Tokyo Electric Power Co. on Tuesday reported a surge in radioactive cesium levels in groundwater in an observation well at its Fukushima No. 1 nuclear power plant.
This signals radioactive contamination is spreading under the disaster-stricken facility.
Water sampled from the well Monday contained 9,000 becquerels of cesium-134 per liter and 18,000 becquerels of cesium-137, both about 90 times the levels found Friday, Tepco said. The well is near the turbine building for reactor 2 and about 25 meters from the plant’s harbor.
“We still don’t know why the level of radiation surged, but we are continuing efforts to avert further expansion of contamination,” a Tepco spokesman stated.
Government guidelines permit cesium-134 at 60 becquerels per liter and -137 at 90 becquerels. Once ingested, the substances accumulate in muscle and bone and are believed to cause cancers.
The water collected Monday also contained 890,000 becquerels of substances that include strontium, which emits beta radiation, compared with 900,000 becquerels found in groundwater sampled from the well Friday.
Groundwater cesium levels in the well and other observation wells had remained low until recently. Readings were often below the minimum detectable levels.
Explaining the reason for the low contamination in groundwater, Tepco had said cesium can be easily absorbed by soil.
Following the latest findings, however, Tepco officials now say they do not know why the cesium levels have surged.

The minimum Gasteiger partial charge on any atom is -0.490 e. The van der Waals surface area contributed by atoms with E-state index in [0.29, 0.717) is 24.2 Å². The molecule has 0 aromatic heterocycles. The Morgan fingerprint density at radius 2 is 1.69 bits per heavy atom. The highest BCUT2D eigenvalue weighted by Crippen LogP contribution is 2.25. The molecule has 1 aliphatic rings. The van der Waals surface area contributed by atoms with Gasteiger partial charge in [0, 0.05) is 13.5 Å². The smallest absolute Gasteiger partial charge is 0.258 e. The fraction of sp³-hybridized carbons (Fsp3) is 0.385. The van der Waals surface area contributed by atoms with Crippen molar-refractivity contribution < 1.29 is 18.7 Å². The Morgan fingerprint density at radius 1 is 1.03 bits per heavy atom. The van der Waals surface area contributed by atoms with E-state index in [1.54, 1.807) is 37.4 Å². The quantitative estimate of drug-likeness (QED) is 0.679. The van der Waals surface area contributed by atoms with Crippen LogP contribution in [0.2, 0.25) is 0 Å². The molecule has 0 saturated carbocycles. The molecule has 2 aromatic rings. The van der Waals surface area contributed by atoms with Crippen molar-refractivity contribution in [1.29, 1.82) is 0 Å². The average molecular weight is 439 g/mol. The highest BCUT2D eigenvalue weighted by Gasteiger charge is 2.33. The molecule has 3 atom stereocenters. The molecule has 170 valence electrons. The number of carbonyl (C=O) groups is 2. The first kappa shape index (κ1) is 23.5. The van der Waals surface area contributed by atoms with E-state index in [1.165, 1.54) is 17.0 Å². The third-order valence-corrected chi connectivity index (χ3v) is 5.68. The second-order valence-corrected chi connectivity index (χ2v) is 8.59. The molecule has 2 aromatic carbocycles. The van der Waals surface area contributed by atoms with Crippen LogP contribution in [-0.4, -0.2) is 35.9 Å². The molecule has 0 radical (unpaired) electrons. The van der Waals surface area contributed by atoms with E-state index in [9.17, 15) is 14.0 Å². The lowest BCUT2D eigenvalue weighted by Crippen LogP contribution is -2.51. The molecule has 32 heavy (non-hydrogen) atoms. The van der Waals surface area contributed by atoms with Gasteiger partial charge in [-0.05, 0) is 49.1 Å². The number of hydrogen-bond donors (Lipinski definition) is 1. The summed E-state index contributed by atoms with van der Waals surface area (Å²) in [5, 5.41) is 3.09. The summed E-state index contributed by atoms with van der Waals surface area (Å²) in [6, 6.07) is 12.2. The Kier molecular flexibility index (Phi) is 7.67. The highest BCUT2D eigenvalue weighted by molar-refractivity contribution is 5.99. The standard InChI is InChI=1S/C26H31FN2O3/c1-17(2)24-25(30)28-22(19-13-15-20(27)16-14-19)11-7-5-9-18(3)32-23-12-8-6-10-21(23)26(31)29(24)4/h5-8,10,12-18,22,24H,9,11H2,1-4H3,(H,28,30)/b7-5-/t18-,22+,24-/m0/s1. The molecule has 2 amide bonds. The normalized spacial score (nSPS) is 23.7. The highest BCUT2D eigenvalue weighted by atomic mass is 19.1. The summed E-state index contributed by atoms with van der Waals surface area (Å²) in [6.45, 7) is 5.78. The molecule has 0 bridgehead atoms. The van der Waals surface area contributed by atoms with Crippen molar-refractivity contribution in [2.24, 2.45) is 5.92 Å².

“Mud that has absorbed radioactive cesium may have got mixed with the water. We will measure the (contamination of the) water again,” a Tepco official told reporters at the Fukushima Prefectural Government office.
The official also said Tepco will determine if radioactive substances are seeping into the sea after studying its seawater survey.
The company also said groundwater collected Monday from a well located near the reactor 3 turbine building and about 23 meters from the port was found to have contained 1,700 becquerels of beta radiation-emitting substances per liter.
The reading was about 20 times the level detected Thursday and the highest for such substances in the well.
The new readings came two days after Tepco said tritium, a radioactive isotope of hydrogen used in glow-in-the-dark watches, was present at levels 10 times the permitted rate.
Tepco said in late June it had detected the highly toxic strontium-90, a byproduct of nuclear fission that can cause bone cancer if ingested, at levels 30 times the permitted rate.
The substances, which were released by the meltdowns of reactors at the plant in the aftermath of the huge tsunami of March 2011, were not absorbed by soil and have made their way into groundwater.
Subsoil water usually flows out to sea, meaning these two substances could normally make their way into the ocean, possibly affecting marine life and ultimately impacting humans who eat sea creatures.